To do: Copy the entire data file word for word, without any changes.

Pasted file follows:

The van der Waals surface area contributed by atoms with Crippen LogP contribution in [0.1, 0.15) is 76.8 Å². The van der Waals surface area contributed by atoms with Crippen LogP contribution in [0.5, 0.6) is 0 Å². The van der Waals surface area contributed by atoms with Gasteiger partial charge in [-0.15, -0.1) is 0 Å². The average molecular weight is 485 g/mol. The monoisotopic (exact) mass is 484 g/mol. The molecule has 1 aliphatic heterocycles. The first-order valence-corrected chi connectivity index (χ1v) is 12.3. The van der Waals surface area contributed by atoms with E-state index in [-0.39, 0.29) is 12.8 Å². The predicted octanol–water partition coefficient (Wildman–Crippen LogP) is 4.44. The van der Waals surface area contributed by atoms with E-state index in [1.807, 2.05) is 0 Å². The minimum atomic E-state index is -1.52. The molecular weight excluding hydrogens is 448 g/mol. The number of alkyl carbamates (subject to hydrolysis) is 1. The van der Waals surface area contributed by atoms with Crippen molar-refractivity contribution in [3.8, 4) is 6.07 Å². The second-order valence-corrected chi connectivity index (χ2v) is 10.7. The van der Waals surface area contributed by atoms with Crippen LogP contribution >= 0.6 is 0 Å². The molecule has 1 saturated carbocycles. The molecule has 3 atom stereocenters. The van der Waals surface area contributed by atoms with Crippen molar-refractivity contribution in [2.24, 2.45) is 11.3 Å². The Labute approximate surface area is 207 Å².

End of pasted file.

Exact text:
The van der Waals surface area contributed by atoms with Crippen LogP contribution in [0.1, 0.15) is 76.8 Å². The van der Waals surface area contributed by atoms with Crippen LogP contribution in [0.5, 0.6) is 0 Å². The van der Waals surface area contributed by atoms with Gasteiger partial charge in [-0.15, -0.1) is 0 Å². The average molecular weight is 485 g/mol. The monoisotopic (exact) mass is 484 g/mol. The molecule has 1 aliphatic heterocycles. The first-order valence-corrected chi connectivity index (χ1v) is 12.3. The van der Waals surface area contributed by atoms with E-state index in [-0.39, 0.29) is 12.8 Å². The predicted octanol–water partition coefficient (Wildman–Crippen LogP) is 4.44. The van der Waals surface area contributed by atoms with E-state index in [1.807, 2.05) is 0 Å². The minimum atomic E-state index is -1.52. The molecular weight excluding hydrogens is 448 g/mol. The number of alkyl carbamates (subject to hydrolysis) is 1. The van der Waals surface area contributed by atoms with Crippen molar-refractivity contribution in [3.8, 4) is 6.07 Å². The second-order valence-corrected chi connectivity index (χ2v) is 10.7. The van der Waals surface area contributed by atoms with Crippen LogP contribution >= 0.6 is 0 Å². The molecule has 1 saturated carbocycles. The molecule has 3 atom stereocenters. The van der Waals surface area contributed by atoms with Crippen molar-refractivity contribution in [2.24, 2.45) is 11.3 Å². The Labute approximate surface area is 207 Å².